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Loading GPX waypoints with Excel PowerQuery

Plotting data on maps is becoming popular: We can use the geometry and geography data type in SQL Server, use the Reporting Services maps, Excel PowerView allows mapping coordinates on a map, and the recently released PowerMap plug-in in Excel offers beautiful visualizations of map data.

image

But how can we easily get coordinates into these tools? Some tools connect with the Bing lookup service: you provide an address, Bing translates this into latitude-longitude coordinates. But sometimes we want to explicitly insert coordinates into the database. For instance, imagine you collecting location data with a smart phone or GPS device. Many of these devices store information in GPX or KML format. In this article, we discuss how we can load the waypoint coordinates from a GPX file into Excel. From there we can use it in Excel Power Map or Excel Power View reports, or we can use the SQL Server Import/Export wizard to import the Excel file into a SQL Server table, from which we can then use Reporting Services on this.

PowerQuery

PowerQuery is a free plugin for Excel 2010 and 2013. If you haven’t done so, download it from the Microsoft download site, and run the installer. Once installed, we can start loading different types of files into it, filter and manipulate the data, and in the end stored the result in either a regular Excel sheet, or in a PowerPivot model. Since GPX files are just XML files, we can load the file that way. GPX files can store coordinates in different ways. The two most popular are as a track (a bunch of points who make up a walk or route) or as waypoints: markers or points of interest. In the first example, we will load a local gpx file extracting the trackpoints. To save you all the trouble of repeating the transformation steps, I have included the M script. To rerun this:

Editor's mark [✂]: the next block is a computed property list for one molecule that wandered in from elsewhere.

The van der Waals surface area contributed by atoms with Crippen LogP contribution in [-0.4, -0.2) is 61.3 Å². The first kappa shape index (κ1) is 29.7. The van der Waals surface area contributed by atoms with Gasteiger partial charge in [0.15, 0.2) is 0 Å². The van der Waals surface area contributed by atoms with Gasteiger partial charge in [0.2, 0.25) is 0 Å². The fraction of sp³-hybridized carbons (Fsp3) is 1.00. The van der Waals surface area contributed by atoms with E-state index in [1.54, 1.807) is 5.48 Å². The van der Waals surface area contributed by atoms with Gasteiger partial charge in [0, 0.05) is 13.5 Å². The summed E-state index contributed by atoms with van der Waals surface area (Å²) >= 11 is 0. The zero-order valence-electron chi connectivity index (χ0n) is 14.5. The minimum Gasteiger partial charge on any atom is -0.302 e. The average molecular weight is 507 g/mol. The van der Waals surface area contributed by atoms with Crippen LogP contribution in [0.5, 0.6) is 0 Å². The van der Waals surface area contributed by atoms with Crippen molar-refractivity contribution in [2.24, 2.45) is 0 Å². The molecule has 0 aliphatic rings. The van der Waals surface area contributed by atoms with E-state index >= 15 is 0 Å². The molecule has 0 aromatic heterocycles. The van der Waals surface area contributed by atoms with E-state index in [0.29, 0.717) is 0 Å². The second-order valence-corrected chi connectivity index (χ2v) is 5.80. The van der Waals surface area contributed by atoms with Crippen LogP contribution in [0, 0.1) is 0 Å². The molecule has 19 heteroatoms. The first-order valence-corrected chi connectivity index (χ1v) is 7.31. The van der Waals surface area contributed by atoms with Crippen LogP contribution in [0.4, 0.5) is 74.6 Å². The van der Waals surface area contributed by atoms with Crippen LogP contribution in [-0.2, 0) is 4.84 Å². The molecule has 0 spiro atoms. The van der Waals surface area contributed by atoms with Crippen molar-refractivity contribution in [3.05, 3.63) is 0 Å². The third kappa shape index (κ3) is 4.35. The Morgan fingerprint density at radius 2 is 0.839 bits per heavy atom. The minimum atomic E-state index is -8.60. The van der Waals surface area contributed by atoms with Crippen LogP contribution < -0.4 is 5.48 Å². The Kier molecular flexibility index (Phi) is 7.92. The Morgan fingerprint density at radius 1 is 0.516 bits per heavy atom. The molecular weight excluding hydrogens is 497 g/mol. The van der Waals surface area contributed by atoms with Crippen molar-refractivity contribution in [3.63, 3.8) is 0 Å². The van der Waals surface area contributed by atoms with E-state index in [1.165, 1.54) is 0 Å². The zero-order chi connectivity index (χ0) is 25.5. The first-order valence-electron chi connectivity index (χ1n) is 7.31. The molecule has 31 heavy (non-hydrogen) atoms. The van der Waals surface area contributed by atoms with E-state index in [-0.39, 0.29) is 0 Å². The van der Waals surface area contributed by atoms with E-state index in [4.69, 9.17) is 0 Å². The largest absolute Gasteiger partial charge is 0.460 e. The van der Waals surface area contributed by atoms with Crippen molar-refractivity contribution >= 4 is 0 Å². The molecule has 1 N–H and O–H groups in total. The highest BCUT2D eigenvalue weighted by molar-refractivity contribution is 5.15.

1. Start Excel
  2. In the PowerQuery ribbon select Get External Data –> From Other Sources –> Blank Query
  3. Go to the View ribbon, and select Advanced Editor
  4. Paste the query you see below into the query window, and replace the path of the gpx file with the actual path on your machine
  5. Click Done
  6. In the lower right corner, select the destination: If you plan on using PowerMap or PowerView on this data, select the Load to Data Model option
  7. In the Home ribbon select Apply and Close
let
Source = Xml.Tables(File.Contents("c:\MyGPXFile.gpx")),
#"Expand trk" = Table.ExpandTableColumn(Source, "trk", {"name", "desc", "number", "http://www.topografix.com/GPX/Private/TopoGrafix/0/1", "trkseg"}, {"trk.name", "trk.desc", "trk.number", "trk.http://www.topografix.com/GPX/Private/TopoGrafix/0/1", "trk.trkseg"}),
#"Expand trk.trkseg" = Table.ExpandTableColumn(#"Expand trk", "trk.trkseg", {"trkpt"}, {"trk.trkseg.trkpt"}),
#"Expand trk.trkseg.trkpt1" = Table.ExpandTableColumn(#"Expand trk.trkseg", "trk.trkseg.trkpt", {"Attribute:lat", "Attribute:lon"}, {"trk.trkseg.trkpt.Attribute:lat", "trk.trkseg.trkpt.Attribute:lon"}),
RemovedOtherColumns = Table.SelectColumns(#"Expand trk.trkseg.trkpt1",{"trk.trkseg.trkpt.Attribute:lat", "trk.trkseg.trkpt.Attribute:lon"}),